Core Practice #3 of World Language Teaching

Lucas Hoffman, Sylvania Southview HS, OFLA President-elect

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This is part three in a series of articles about the nationally developed core practices of world language teaching. In the fall article, I wrote about the ACTFL position statement on 90% target language use (core practice #1). Over winter, I shared research-based strategies on giving more appropriate feedback to student (core practice #6). Since summer can be a reflective time that allows us to hit a reset button in teaching practice, I’d like to share about core practice #3.

Core Practice #3: Design lessons with Functional Goals and Objectives using the Backward Design model.

What does this mean for you?

Plan with the end in mind. World language classrooms are performance classrooms. How will students show that they can communicate in the target language in a culturally appropriate way at the end of the unit? To be clear, this core practice reinforces the major shift in modern language teaching away from vocabulary lists and grammar towards communicative language teaching. In other words, teachers need to have a goal that students learn to use the language about learning the language. Goals could be aligned to the NCSSFL-ACTFL Can-Do Statements.

What does this mean for your students?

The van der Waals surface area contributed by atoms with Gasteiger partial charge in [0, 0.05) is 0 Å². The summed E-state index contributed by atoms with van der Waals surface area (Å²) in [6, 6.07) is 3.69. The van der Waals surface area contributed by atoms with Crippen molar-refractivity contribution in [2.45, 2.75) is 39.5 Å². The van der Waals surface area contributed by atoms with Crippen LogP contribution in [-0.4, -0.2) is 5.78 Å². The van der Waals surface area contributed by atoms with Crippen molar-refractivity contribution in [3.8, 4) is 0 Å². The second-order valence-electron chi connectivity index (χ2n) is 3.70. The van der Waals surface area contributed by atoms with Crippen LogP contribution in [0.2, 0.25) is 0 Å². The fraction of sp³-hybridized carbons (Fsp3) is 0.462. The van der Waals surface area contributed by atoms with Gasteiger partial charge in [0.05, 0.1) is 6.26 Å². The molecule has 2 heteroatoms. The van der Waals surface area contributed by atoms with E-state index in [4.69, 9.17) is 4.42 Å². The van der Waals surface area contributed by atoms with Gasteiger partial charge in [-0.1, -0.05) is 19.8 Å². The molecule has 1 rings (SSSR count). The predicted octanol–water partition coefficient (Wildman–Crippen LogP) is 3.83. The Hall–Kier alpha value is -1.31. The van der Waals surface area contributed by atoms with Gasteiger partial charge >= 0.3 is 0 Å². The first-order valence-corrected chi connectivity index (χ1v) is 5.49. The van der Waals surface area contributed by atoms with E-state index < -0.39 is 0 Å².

Students win! In the proficiency-based and performance-based classrooms, student grades will reflect positively when we assess what students can do with language rather than what they don’t know (in terms of knowledge about the language).

Some examples or resources to consider:

Laura Terrill’s Selfie Unit;

TELL Project Planning Self-Assessment;

The Keys to Planning for Learning;

Implementing Integrated Performance Assessment;

OFLA Rubrics;

ODE Rubrics;

What is the take-away?

Keep the end in mind before you get started planning. Here are some questions to consider as you implement backward design planning.

Are you using an IPA?

Or another type of performance assessment?

Or how else might you assess student performance in the target language?

What is the cultural context for this assessment?

What rubric will you use to assess your students? How will you communicate this to your students?

What learning targets or Can-Do statements do you plan to teach over this unit? What learning activities and learning checks will you implement to check for student comprehension and performance in the language? How else do they require students to communicate in real ways?

Lastly, what are the building blocks for this unit? What vocabulary and grammar do you need to teach to help your students communicate effectively?

Want more information about LILL (Leadership Initiative for Language Learning) or the core practices?

If you are interested in learning more about these core practices, check out the ongoing conversation on Twitter. Other fellow LILL participants have started the work of sharing out about the six core practices. For example, see Wisconsin LILL participant Andrea Behn’s thoughts here.

More information on the LILL Institute can be found here.

Are you interested in collaborating with others on a national video project to encourage these core practices? Check out the new LangTalks project.

This entry was posted in Executive News, General, No. 3 - Summer 2016, Uncategorized. Bookmark the permalink.

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